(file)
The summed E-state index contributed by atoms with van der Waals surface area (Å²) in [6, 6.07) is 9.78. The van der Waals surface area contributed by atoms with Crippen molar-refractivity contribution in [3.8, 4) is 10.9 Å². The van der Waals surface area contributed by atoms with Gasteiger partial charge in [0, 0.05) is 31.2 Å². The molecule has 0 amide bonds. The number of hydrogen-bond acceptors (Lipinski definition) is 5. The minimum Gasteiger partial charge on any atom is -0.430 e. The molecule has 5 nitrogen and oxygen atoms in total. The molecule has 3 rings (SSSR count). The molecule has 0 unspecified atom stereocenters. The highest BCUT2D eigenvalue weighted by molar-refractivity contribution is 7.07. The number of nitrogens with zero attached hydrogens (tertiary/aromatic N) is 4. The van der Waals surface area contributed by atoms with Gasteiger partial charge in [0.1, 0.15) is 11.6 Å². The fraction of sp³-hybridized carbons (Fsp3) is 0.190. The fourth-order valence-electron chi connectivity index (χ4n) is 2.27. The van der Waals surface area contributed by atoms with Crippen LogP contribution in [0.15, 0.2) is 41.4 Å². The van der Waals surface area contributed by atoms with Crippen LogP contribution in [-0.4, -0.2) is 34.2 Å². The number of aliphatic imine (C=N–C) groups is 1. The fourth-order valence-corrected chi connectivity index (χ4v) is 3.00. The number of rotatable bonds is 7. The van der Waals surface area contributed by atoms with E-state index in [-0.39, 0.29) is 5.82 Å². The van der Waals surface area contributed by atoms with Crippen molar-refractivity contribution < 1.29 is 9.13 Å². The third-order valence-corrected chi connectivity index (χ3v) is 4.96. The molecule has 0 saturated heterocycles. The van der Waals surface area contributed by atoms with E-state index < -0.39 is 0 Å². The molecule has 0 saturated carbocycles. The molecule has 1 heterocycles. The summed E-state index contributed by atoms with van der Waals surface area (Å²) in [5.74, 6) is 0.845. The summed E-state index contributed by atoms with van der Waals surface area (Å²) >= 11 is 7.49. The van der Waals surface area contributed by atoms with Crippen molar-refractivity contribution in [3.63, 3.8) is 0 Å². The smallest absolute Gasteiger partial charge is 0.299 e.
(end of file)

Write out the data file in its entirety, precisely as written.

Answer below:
The summed E-state index contributed by atoms with van der Waals surface area (Å²) in [6, 6.07) is 9.78. The van der Waals surface area contributed by atoms with Crippen molar-refractivity contribution in [3.8, 4) is 10.9 Å². The van der Waals surface area contributed by atoms with Gasteiger partial charge in [0, 0.05) is 31.2 Å². The molecule has 0 amide bonds. The number of hydrogen-bond acceptors (Lipinski definition) is 5. The minimum Gasteiger partial charge on any atom is -0.430 e. The molecule has 5 nitrogen and oxygen atoms in total. The molecule has 3 rings (SSSR count). The molecule has 0 unspecified atom stereocenters. The highest BCUT2D eigenvalue weighted by molar-refractivity contribution is 7.07. The number of nitrogens with zero attached hydrogens (tertiary/aromatic N) is 4. The van der Waals surface area contributed by atoms with Gasteiger partial charge in [0.1, 0.15) is 11.6 Å². The fraction of sp³-hybridized carbons (Fsp3) is 0.190. The fourth-order valence-electron chi connectivity index (χ4n) is 2.27. The van der Waals surface area contributed by atoms with Crippen LogP contribution in [0.15, 0.2) is 41.4 Å². The van der Waals surface area contributed by atoms with Crippen LogP contribution in [-0.4, -0.2) is 34.2 Å². The number of aliphatic imine (C=N–C) groups is 1. The fourth-order valence-corrected chi connectivity index (χ4v) is 3.00. The number of rotatable bonds is 7. The van der Waals surface area contributed by atoms with E-state index in [-0.39, 0.29) is 5.82 Å². The van der Waals surface area contributed by atoms with Crippen molar-refractivity contribution < 1.29 is 9.13 Å². The third-order valence-corrected chi connectivity index (χ3v) is 4.96. The molecule has 0 saturated heterocycles. The van der Waals surface area contributed by atoms with E-state index < -0.39 is 0 Å². The molecule has 0 saturated carbocycles. The molecule has 1 heterocycles. The summed E-state index contributed by atoms with van der Waals surface area (Å²) in [5.74, 6) is 0.845. The summed E-state index contributed by atoms with van der Waals surface area (Å²) >= 11 is 7.49. The van der Waals surface area contributed by atoms with Crippen molar-refractivity contribution in [3.63, 3.8) is 0 Å². The smallest absolute Gasteiger partial charge is 0.299 e.